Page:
A Havana Squabble over Tradition and Modernity

Erasmo Calzadilla

Street into the Electrico neighborhood.

HAVANA TIMES — On the night of Friday, October 17 this year, several city buses parked at a terminal located in El Calvario, a neighborhood in the outskirts of Havana, were intentionally damaged. After several decades of hibernation, the word “sabotage” is again being pronounced by people.

Two weeks after the incident, the police have yet to find the culprits and the damaged vehicles have not returned to circulation.

This happened very close to El Electrico, the neighborhood of my birth. Here is the background to these events, in case anyone is interested.

El Electrico is a suburban neighborhood typical of those built by the revolutionary government in the 1970s.

In the eighties, one sensed a fair degree of prosperity there: well-stocked markets, movie screenings on weekends and buses servicing its streets with regularity.

Then came the Special Period, emptying out the markets, destroying the movie theater and filling the straight streets with pot holes. Then, only the occasional public vehicle crossed its derelict avenues a few times during the day.

To get out of the neighborhood and head for the downtown area, one had to walk more than a kilometer to the terminal at El Calvario, where the buses departed. Not everyone can walk that distance. It was particularly painful for the old and ill, and for women at night (the stretch had dark areas where public masturbators and delinquents lay in wait). Because of this, and because it spared them an uncomfortable walk, people were overjoyed when horse-drawn carts entered the scene.

The coachmen were generally uninhibited, rough types. Their wild ways would influence young people devoid of perspective. They would “pick up” the most beautiful girls in the neighborhood and teenagers tried to imitate them. To explain their popularity, I should mention they made very good money.

Horse cart publica transportation. Photo: Ernesto Pérez Chang

One Cuban peso isn’t a lot of money, unless you’re a humble student or a simple worker and you have catch those horse carts every day – there and back. The appearance of La Guaguita meant a break for many.

La Guaguita was a kind of jalopy hauled by a noisy tractor. It was faster than the coaches and, most importantly, cheaper. For a while, we were “happy.”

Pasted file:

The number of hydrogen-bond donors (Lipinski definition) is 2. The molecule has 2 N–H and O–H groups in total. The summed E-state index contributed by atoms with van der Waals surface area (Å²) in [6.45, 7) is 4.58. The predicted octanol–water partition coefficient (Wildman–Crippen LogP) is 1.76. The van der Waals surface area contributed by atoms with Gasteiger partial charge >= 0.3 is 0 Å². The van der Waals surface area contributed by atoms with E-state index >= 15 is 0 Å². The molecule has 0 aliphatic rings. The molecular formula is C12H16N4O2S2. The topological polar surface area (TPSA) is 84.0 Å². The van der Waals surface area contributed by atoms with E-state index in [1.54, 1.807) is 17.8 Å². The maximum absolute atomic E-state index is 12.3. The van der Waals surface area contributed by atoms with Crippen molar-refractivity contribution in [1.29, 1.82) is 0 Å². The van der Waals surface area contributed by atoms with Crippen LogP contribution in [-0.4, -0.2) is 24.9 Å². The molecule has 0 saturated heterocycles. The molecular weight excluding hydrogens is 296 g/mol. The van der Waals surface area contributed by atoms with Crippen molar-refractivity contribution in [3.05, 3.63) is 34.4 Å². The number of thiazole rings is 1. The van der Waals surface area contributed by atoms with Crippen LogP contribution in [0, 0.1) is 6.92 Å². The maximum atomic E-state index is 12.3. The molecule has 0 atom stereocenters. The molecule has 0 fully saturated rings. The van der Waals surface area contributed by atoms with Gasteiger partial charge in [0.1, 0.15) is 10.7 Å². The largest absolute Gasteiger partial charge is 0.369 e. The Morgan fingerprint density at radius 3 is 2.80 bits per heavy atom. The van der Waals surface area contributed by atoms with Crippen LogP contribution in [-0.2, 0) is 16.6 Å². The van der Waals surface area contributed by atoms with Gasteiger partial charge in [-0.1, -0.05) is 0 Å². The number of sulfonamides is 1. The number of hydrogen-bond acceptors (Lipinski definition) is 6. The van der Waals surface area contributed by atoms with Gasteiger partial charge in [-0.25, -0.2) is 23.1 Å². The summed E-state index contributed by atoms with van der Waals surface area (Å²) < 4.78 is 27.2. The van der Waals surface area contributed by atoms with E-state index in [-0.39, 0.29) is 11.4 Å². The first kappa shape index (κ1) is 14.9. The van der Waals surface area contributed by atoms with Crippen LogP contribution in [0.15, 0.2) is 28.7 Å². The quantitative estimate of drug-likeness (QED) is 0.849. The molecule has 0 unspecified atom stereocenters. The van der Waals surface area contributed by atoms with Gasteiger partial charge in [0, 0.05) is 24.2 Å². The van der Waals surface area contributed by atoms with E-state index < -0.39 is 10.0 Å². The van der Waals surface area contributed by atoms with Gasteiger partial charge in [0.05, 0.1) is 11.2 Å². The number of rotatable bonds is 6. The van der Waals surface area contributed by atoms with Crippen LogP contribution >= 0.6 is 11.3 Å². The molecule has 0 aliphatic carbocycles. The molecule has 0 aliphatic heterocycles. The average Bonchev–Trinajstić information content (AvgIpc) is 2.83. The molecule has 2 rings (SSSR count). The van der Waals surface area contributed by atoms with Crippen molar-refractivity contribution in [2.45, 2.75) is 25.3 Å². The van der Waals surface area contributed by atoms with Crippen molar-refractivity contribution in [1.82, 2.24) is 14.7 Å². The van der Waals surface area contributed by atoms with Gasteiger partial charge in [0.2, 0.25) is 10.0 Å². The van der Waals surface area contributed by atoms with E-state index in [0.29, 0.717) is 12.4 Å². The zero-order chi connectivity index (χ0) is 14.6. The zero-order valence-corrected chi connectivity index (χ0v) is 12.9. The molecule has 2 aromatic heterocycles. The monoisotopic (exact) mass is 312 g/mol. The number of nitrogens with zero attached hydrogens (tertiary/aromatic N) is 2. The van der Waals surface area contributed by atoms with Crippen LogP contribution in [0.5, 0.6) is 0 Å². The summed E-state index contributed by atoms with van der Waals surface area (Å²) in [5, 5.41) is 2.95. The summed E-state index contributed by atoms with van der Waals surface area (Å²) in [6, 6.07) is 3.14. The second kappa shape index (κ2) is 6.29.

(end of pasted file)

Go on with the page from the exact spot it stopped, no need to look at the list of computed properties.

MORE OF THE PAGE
Then, The Party Got Wild

Seeing their incomes threatened, the rough coachmen declared war on the bus. They would burst its tires, steal or break pieces from it, bribe the drivers and mechanics to keep it out of circulation (or threaten them if they refused to grant them their wishes). In the end, they got their way.

Community authorities counterattacked setting the price of the coach ride at 40 cents. The coachmen responded to the measure by not giving two shits about it. They were at the peak of their popularity.

The General Stops the Party

A few years later, the new laws passed by Raul Castro’s government legally recognized the trade of coachman and began applying taxes on them. I don’t know whether it’s because they have no shame or they found themselves between a rock and a hard place, but the fact is that the coach rides went up to two pesos. People grumbled, protested, cursed, griped…and finally paid up.

A P6 omnibus. Photo: bibliotecahellen.blogspot.com

The second-to-last episode in this story began when, at the request of the residents of El Electrico, the route of one of the buses that departed from the Calvario terminal was made to include the neighborhood. I hadn’t seen people so happy since the last time Havana’s baseball team, Industriales, had won the championship.

People were so happy that no one took any notice of the impact that the modern, heavy buses were having on what is left of our streets.

In a prosperous and developed environment, roads are repaired regularly. In the era of the energy crisis (we already have experience in this connection), the pavement sinks and the crater left behind remains there forever. In a year or two, we won’t have a single good street – they will be useless for both buses and horse-drawn carts.

If people had even the slightest idea of how short-lived their happinness will be, they would avoid this false solution and would try to negotiate with the coachmen.

But no: people have no idea what’s coming, no sense of unity or self-worth, no confidence in their own strength and other factors that are essential to turning down the cheap gifts the State offers them and pushing the opportunistic bastards that try and often manage to take their money against the wall.

You already know how this story ends: someone damaged the articulated buses that were circulating through El Electrico. The police have not found the culprits but everyone suspects those “horse-smelling terrorists.”

Erasmo Calzadilla

Erasmo Calzadilla: I find it difficult to introduce myself in public. I've tried many times but it doesn’t flow. I’m more less how I appear in my posts, add some unpresentable qualities and stir; that should do for a first approach. If you want to dig a little deeper, ask me for an appointment and wait for a reply.


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